Chestnut Street Baptist Church serves up a mean omelete at Camden’s weekly community breakfast

Posted:  Sunday, January 28, 2018 - 11:15am
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CAMDEN – Every Monday morning at the Chestnut Street Baptist Church, 29 Chestnut Street, the community is invited to enjoy breakfast together. The breakfast begins at 6:30 a.m. and is served until 9 a.m. Breakfast is cooked-to-order and the menu includes eggs (any style, except poached and hard-boiled) bacon, sausage, home fries, toast, coffee, tea, juice/milk. Specials each week vary from waffles to pastry, or homemade muffins.

And, did I mention it is open to everyone and free of charge?

Susan Craft is the supervisor for Camden Community Breakfast, a ministry of Chestnut Street Baptist Church. She said the breakfast is not about the food. It's about welcoming the community through their doors.

"We feed them a good breakfast and they can order what ever they want," she said. "Our guests range from the very, very poor to the very, very rich. They all sit down, break bread together and have fellowship. It's a sense of community and outreach at the same time."

Craft said the program will celebrate its two-year anniversary in March.

"Every six weeks we have free-services day and that's when we give free haircuts," she said. "We're always looking for new items people can bring in. Soaps, shampoos, body wash. We get a lot of toothbrushes and toothpaste from area dentists."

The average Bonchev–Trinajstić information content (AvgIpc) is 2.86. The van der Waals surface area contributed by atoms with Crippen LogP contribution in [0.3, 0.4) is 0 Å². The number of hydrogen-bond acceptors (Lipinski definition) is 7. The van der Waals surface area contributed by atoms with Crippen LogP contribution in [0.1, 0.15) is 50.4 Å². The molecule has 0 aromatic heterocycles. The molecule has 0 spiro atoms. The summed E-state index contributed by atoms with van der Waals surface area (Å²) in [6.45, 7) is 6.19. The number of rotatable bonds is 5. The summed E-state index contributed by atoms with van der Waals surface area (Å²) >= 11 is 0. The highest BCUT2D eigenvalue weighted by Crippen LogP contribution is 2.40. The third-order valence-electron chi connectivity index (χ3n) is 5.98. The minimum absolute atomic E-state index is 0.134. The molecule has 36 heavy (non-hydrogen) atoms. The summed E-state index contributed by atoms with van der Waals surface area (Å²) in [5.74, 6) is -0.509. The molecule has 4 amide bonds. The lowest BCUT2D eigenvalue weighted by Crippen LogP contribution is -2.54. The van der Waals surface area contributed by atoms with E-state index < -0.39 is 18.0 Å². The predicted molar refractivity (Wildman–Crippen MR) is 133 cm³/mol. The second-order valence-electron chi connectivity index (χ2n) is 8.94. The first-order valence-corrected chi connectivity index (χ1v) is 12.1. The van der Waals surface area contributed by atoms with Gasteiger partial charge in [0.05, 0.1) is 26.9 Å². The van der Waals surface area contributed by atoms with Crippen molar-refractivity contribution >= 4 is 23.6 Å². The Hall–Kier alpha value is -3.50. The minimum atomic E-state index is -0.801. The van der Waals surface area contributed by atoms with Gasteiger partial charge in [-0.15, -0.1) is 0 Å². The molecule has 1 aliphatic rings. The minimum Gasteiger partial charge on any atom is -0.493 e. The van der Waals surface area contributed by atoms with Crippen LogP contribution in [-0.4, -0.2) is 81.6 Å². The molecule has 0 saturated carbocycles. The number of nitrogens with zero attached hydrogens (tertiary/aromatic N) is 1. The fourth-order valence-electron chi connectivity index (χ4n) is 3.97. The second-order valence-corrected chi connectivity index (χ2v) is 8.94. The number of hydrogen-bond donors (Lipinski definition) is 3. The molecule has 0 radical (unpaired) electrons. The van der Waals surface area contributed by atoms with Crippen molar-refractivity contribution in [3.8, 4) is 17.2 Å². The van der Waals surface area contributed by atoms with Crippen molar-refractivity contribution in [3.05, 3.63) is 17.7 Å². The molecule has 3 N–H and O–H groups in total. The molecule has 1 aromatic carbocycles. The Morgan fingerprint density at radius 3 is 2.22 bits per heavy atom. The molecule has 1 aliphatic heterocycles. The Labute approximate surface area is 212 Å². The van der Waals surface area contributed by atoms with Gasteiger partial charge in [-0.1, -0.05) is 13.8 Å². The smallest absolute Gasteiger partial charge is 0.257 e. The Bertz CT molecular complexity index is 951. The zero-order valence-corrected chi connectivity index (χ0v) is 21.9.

Craft said that on a typical Monday they will serve approximately 80 people for breakfast.

"Our highest day has been 107 people,” she said. "And that's within the two and a half hours. It can get a little hectic in here, but we function just like a real diner."

Guests sit and server will offer a beverage and give them a menu. People check off what they would like and it's off to the kitchen to be prepared. When it's ready the server delivers it to the table.

"It has a good feel to it," Craft said. "Some even say that it is the best part of their week."

Craft and two others, Tina Williams and Warren Erickson, arrive around 4:45 a.m. to start the kitchen. prep work. Craft and Williams are from Camden. Erickson is from Rockport.

"We actually have a core group of people who are here at 6:30 a.m.," she said. "And they stay sometimes two hours. If you came in a five minutes of nine, we'd still serve you. No one would be turned away. It's not like a buffet. You sit down, you get a server, and they take your order.”

It's about sitting and eating together, and being part of a community.